The Science of Sexual Satisfaction

Maegan Boutot first published this on her Medium blog.

A happy sex life is an important part of a fulfilling life. What a happy sex life means is subjective, as our sexual desires, expectations and needs differ from one another and change as we grow and age. Some people want to have sex daily, while other people are content never having sex throughout their lifetime.

The subjectivity of sexual satisfaction is an important consideration in research and diagnosis of sexual dysfunction. On the World Health Organization (WHO) quality of life survey, the four questions that ask about participant’s sex lives are all subjective (1). Relatedly, although about 4 out of 10 women report some sort of sexual dysfunction, a little more than 1 out of 10 report that their sexual dysfunction is negatively impacting their lives (2–5), suggesting that a satisfying sex life doesn’t mean a “perfect” sex life.

Despite this subjectivity, there are biological, psychological, physical, relational and socio-environmental factors that can positively or negatively affect our sex life. Some of these factors are modifiable, while others, like aging, are not (2–4). Regardless of how much control we exert over these factors, understanding that our sexual function isn’t always 100% under our conscious-influence may reduce stigma and encourage people to discuss their sexual health concerns with their healthcare providers.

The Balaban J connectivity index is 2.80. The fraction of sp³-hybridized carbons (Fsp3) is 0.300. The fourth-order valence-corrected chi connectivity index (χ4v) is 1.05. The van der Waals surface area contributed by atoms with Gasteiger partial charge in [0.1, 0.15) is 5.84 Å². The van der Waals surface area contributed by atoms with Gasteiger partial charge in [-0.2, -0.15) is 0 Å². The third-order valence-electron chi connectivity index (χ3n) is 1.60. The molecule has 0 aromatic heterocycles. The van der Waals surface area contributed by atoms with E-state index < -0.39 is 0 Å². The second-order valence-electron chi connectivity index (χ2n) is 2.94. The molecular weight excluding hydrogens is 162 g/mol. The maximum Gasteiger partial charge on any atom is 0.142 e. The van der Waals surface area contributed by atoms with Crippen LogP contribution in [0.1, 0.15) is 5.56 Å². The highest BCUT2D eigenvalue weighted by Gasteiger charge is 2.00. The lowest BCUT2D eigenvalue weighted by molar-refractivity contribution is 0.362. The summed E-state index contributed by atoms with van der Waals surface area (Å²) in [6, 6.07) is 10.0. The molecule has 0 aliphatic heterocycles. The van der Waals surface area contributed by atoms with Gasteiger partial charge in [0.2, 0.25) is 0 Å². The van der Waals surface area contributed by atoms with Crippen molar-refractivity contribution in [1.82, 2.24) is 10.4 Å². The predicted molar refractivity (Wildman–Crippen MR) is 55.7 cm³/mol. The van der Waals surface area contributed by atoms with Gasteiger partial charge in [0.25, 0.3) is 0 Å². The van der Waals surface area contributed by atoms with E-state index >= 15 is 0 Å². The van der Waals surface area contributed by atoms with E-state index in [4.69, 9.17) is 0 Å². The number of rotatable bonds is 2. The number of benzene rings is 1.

Sexual anatomy and sexual pleasure

Our understanding of the female reproductive system as it relates to sexual enjoyment is incomplete. There is generally agreement that stimulation of the clitoris and nerve endings within the female reproductive system can lead to pleasure and orgasm, but scientists debate the existence and location of the Gräfenberg spot, better known as the “G-spot” (6–8).

There are few explanations for the G-spot. Researchers have suggested that the G-spot is a cluster of nerve endings connected to the pudendal nerve or is a highly sensitive area that triggers sensation within the vagina, for the clitoris and within the urethra (6,7). Alternatively, because the clitoris can move during arousal and sex, some scientists suggest that the G-spot is actually part of the clitoris or the clitoris is able to be stimulated during penetrative sex due to its movement (6). Given that nerve and muscular sensitivities may and probably do differ among most women, the G-spot may not be located in the same place or exist in every woman (6, 7).

Similarly, given the differences in physical sensitivities to touch and stimulation, a person may be sexually stimulated by interaction with parts of their body other than their genitals.

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